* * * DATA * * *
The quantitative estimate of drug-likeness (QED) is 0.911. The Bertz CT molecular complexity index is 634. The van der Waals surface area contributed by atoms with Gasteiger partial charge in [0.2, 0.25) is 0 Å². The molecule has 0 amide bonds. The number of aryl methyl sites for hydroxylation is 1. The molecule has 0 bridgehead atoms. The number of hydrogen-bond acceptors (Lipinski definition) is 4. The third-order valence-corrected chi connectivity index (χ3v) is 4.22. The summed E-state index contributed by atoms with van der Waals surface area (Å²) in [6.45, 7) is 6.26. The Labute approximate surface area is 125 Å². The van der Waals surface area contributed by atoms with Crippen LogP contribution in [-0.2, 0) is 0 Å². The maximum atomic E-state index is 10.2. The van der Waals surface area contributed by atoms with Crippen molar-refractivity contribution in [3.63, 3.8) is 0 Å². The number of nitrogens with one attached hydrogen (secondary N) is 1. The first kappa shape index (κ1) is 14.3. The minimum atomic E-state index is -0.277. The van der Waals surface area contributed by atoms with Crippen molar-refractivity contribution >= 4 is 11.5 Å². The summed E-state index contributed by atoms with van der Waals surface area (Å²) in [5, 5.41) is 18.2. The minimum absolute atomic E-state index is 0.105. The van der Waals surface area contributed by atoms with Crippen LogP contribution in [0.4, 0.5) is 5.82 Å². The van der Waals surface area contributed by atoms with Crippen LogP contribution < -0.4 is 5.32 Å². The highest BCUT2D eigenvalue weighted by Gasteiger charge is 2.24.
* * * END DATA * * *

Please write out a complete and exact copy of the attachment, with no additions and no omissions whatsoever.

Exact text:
The quantitative estimate of drug-likeness (QED) is 0.911. The Bertz CT molecular complexity index is 634. The van der Waals surface area contributed by atoms with Gasteiger partial charge in [0.2, 0.25) is 0 Å². The molecule has 0 amide bonds. The number of aryl methyl sites for hydroxylation is 1. The molecule has 0 bridgehead atoms. The number of hydrogen-bond acceptors (Lipinski definition) is 4. The third-order valence-corrected chi connectivity index (χ3v) is 4.22. The summed E-state index contributed by atoms with van der Waals surface area (Å²) in [6.45, 7) is 6.26. The Labute approximate surface area is 125 Å². The van der Waals surface area contributed by atoms with Crippen LogP contribution in [-0.2, 0) is 0 Å². The maximum atomic E-state index is 10.2. The van der Waals surface area contributed by atoms with Crippen molar-refractivity contribution in [3.63, 3.8) is 0 Å². The number of nitrogens with one attached hydrogen (secondary N) is 1. The first kappa shape index (κ1) is 14.3. The minimum atomic E-state index is -0.277. The van der Waals surface area contributed by atoms with Crippen molar-refractivity contribution >= 4 is 11.5 Å². The summed E-state index contributed by atoms with van der Waals surface area (Å²) in [5, 5.41) is 18.2. The minimum absolute atomic E-state index is 0.105. The van der Waals surface area contributed by atoms with Crippen LogP contribution in [0.4, 0.5) is 5.82 Å². The van der Waals surface area contributed by atoms with Crippen LogP contribution < -0.4 is 5.32 Å². The highest BCUT2D eigenvalue weighted by Gasteiger charge is 2.24.